A renegade group of judges chafing at the centralized authority of the Judicial Council -- the administrative arm of the courts -- won a significant victory in the Assembly when legislation to give the locals power over their budgets was approved. The action was the culmination of years of infighting. Next stop is the Senate.
From Patrick McGreevy in the Los Angeles Times: "The measure by Assemblyman Charles Calderon (D-Whittier) would give local trial courts power to decide how to spend their share of funding to pay for court operations. Calderon said his measure is needed because some courtrooms have had to close in the face of budget cuts imposed by the Judicial Council at the same time that the panel diverted more than $70 million to a problem-plagued computer modernization program that has gone over budget."
"That $70 million would have been enough to keep the courts open, but the courts shut down," Calderon said during a long floor debate before the Assembly voted 41 to 23 to approve the bill."
The $11.14 billion water bond on the November ballot has been targeted for a downsizing for months, as a weak economy and tax-raising measures aimed at the same ballot are raising fears about voters' desire to approve new revenue. At a water conference, state Senate Leader Darrell Steinberg said cuts in the proposal were likely.
From Kimberly Ayers at KQED's Climate Watch: "Steinberg conceded that most think the bond is “too large,” and critics say it’s overladen with pork. “I can accept that but one person’s pork is another person’s regional water solution,” Steinberg told the gathering. “We’re not going to be able to sell an $11 billion bond to voters during a very precarious period of economic recovery.” The alternative numbers he gently lobbed were in the range of seven-to-ten billion dollars."
"A nationwide poll commissioned by water technology firm Xylem, Inc., showed — as of 18 months ago — water users were up for spending 11% more a month to upgrade their water systems."
The board of supervisors in the state's largest state violated California's open-meeting law when they met privately with Gov. Brown to discuss inmate transfers under his realignment proposal, according to the district attorney's office.
From the LAT's Jason Song: "Attorneys for the Board of Supervisors had claimed the secret meeting was necessary because the state's so-called "realignment" plan constituted a potential threat to public services. But in a letter dated Jan. 24, Jennifer Lentz Snyder, assistant head deputy district attorney, said the meeting should have been held in open because the information discussed did not pose a specific enough public threat."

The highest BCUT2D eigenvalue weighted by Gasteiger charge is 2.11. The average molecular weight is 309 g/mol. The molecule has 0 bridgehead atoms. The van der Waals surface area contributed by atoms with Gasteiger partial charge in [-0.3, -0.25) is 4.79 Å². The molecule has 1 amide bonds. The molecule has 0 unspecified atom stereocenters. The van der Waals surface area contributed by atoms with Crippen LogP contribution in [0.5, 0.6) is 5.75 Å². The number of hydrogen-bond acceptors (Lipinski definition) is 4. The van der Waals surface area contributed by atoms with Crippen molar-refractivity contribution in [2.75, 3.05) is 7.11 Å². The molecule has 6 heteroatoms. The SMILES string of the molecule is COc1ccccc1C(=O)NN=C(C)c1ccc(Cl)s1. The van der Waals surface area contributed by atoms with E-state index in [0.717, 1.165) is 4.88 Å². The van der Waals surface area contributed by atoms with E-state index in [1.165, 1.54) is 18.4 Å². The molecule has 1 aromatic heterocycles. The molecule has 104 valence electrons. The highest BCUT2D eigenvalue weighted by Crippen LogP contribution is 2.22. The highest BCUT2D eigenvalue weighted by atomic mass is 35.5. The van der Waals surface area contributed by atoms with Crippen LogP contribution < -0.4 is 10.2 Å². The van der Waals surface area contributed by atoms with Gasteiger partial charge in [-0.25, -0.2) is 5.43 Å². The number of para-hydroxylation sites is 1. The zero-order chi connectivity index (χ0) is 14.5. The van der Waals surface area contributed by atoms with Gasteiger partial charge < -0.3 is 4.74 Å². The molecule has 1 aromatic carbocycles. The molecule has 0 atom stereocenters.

"The closed session was simply not permissible under the law," wrote Lentz Snyder. The district attorney's office did not recommend any punishment, saying similar meetings in the future seemed unlikely."
The California Teachers Association, a powerful political player with deep-pockets for campaign spending, is officially backing Gov. Brown's plan to raise taxes on the wealthy and establish a temporary statewide sales tax, which together would bring in about $7 billion annually. The Bee's Jim Sanders tells the tale.
"The Democratic governor now has support from the state's two most powerful public employee unions, the CTA and the Service Employees International Union State Council. The SEIU has not made its support public, but CTA President Dean E. Vogel told his members on Saturday that the "SEIU State Council has already taken a support position," according to a text of his speech."
Without a new kidney, a man will die. But he is a father and an illegal immigrant, and a dispute has arisen over whether he should revceive the life-saving care.
From Hannah Dreier in the Mercury News: "The Oakland man has a willing donor and private insurance to pay for the transplant. But he faces what may be an insurmountable hurdle in the race to save his life: He is an illegal immigrant. Administrators at UC San Francisco Medical Center are refusing to transplant a kidney from Navarro's wife, saying there is no guarantee he will receive adequate follow-up care, given his uncertain status."
State Sen. Alex Padilla says the governor's office should take control of the secretary of state's campaign finance database because of multiple problems with the system that tracks political donations and lobbying payments.
From the LAT's Nicolas Riccardi: "Padilla pointed out that the Cal-Access database -- based on creaky, decade-old code that predated Facebook -- crashed in late November, also taking down the state's voter registration database, CalVoter."
"That prevented local election officials from registering new voters or verifying signatures on petitions to place questions on the 2012 ballot."
And from our "Loving Couples" file comes the tale of the New York music mogul who left a big piece of his fortune to his doorman and his chauffeur. Zip for the wife, however.
"Meltzer, 67, the colorful former head of the New York-based Wind-Up Records and a celebrity high-stakes poker player, died on Halloween, about a year after he and his wife, Diana, divorced after at least 13 years together and no kids."
"The split denied his ex at least a guaranteed 33 percent of his estate. Not that she was mourning the loss of the money — or the man ..."
"If he wants to give it to the bums, he can give it to the bums. He could f--k a nun. I couldn’t give a s--t. He can give his money to whoever he wants. We’re divorced. The man is dead.”